this abstract seems to contradict itself a bit (is endogenous synthesis enough, or not?), but you can see that at least functional conversion of tryptophan to niacin has a role to play in overall niacin nutrition:
Nutritional Aspect of Tryptophan Metabolism (2013)http://www.ncbi.nlm.nih.gov/pmc/articles/PMC3729278/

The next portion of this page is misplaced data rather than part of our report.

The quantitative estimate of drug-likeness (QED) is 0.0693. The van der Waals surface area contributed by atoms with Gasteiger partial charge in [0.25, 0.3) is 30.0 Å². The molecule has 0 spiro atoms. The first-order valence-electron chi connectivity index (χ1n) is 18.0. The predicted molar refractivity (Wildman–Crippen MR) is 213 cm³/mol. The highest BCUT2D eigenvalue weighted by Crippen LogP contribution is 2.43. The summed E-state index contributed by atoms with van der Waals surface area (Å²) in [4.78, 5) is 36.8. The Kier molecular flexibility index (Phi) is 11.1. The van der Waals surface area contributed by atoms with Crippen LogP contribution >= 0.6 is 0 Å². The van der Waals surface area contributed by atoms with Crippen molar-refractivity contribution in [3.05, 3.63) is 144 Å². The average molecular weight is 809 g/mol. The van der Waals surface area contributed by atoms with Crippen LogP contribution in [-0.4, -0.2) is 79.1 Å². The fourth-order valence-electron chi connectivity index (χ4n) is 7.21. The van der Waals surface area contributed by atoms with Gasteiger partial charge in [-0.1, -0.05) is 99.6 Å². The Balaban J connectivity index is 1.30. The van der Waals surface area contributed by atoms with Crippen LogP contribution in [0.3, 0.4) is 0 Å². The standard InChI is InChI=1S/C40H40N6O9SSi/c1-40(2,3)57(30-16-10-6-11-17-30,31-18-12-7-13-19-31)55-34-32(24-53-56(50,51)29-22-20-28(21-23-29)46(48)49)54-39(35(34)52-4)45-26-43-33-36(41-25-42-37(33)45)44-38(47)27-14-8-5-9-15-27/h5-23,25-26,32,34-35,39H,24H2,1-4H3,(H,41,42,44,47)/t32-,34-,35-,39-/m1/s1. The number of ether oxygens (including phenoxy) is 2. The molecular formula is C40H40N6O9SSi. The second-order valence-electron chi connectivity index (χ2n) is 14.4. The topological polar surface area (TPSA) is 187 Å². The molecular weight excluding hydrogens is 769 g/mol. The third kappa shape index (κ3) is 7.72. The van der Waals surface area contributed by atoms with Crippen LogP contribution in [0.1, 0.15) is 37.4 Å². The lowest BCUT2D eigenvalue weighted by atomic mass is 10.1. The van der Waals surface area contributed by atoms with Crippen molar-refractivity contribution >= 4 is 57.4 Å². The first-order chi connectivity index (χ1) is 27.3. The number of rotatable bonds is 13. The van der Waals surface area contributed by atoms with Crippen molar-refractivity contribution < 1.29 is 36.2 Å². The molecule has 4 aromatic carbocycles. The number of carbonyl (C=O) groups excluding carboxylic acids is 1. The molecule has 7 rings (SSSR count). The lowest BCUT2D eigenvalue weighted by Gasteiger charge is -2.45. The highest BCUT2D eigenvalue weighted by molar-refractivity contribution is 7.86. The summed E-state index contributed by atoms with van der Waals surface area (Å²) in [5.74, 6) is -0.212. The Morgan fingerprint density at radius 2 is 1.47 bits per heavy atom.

"Mammals, including humans, can synthesize the vitamin nicotinamide from tryptophan in the liver. The resultant nicotinamide is distributed to non-hepatic tissues. We have studied the effects of changes in tryptophan–nicotinamide metabolism on niacin nutritional status. The liver plays a critical role in nicotinamide supply. ... Human studies have shown that 1 mg of nicotinamide is produced from 67 mg of tryptophan intake, and that the conversion ratio of tryptophan to nicotinamide is enhanced from mid to late pregnancy. These findings have contributed to the determination of dietary reference intakes for niacin recommended in the Dietary Reference Intakes for Japanese 2010. Our findings suggest that the conversion of nicotinamide from tryptophan is important in maintaining niacin nutrition. ... Dietary surveys have shown that the amount of nicotinamide biosynthesized from tryptophan is equal to the amount of pre-formed niacin from food intake in Japan, and matches the niacin requirement in humans.1,3,4 Although niacin can be supplied from amino acid tryptophan, nicotinamide biosynthesized from tryptophan is considered to be a byproduct of the kynurenine pathway, and the amount is thought not to be sufficient to meet the requirement. Thus niacin has been recognized as a vitamin."